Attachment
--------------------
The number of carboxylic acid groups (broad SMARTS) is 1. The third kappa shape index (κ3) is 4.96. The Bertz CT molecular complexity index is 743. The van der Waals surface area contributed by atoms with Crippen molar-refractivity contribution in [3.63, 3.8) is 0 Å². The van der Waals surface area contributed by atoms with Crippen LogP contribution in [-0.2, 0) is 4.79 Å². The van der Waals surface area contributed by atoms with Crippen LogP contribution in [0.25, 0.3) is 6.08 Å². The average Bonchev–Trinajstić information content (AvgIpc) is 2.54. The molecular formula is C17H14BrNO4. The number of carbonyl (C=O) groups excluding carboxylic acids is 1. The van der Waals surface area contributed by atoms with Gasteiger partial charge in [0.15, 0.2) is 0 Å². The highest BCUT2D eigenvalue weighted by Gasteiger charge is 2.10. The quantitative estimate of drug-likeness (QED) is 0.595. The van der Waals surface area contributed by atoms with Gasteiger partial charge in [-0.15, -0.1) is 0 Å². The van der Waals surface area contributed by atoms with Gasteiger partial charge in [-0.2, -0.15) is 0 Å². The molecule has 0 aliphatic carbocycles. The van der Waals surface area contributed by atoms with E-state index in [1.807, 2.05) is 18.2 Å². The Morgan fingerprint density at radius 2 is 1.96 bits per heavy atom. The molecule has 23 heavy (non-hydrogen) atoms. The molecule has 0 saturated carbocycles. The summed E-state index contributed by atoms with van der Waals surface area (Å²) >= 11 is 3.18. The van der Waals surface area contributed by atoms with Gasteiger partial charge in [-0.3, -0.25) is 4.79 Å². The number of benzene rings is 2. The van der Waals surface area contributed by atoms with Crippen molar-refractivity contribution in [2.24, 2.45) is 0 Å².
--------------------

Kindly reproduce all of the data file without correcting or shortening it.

The number of carboxylic acid groups (broad SMARTS) is 1. The third kappa shape index (κ3) is 4.96. The Bertz CT molecular complexity index is 743. The van der Waals surface area contributed by atoms with Crippen molar-refractivity contribution in [3.63, 3.8) is 0 Å². The van der Waals surface area contributed by atoms with Crippen LogP contribution in [-0.2, 0) is 4.79 Å². The van der Waals surface area contributed by atoms with Crippen LogP contribution in [0.25, 0.3) is 6.08 Å². The average Bonchev–Trinajstić information content (AvgIpc) is 2.54. The molecular formula is C17H14BrNO4. The number of carbonyl (C=O) groups excluding carboxylic acids is 1. The van der Waals surface area contributed by atoms with Gasteiger partial charge in [0.15, 0.2) is 0 Å². The highest BCUT2D eigenvalue weighted by Gasteiger charge is 2.10. The quantitative estimate of drug-likeness (QED) is 0.595. The van der Waals surface area contributed by atoms with Gasteiger partial charge in [-0.15, -0.1) is 0 Å². The van der Waals surface area contributed by atoms with Gasteiger partial charge in [-0.2, -0.15) is 0 Å². The molecule has 0 aliphatic carbocycles. The van der Waals surface area contributed by atoms with E-state index in [1.807, 2.05) is 18.2 Å². The Morgan fingerprint density at radius 2 is 1.96 bits per heavy atom. The molecule has 23 heavy (non-hydrogen) atoms. The molecule has 0 saturated carbocycles. The summed E-state index contributed by atoms with van der Waals surface area (Å²) >= 11 is 3.18. The van der Waals surface area contributed by atoms with Gasteiger partial charge in [-0.3, -0.25) is 4.79 Å². The number of benzene rings is 2. The van der Waals surface area contributed by atoms with Crippen molar-refractivity contribution in [2.24, 2.45) is 0 Å².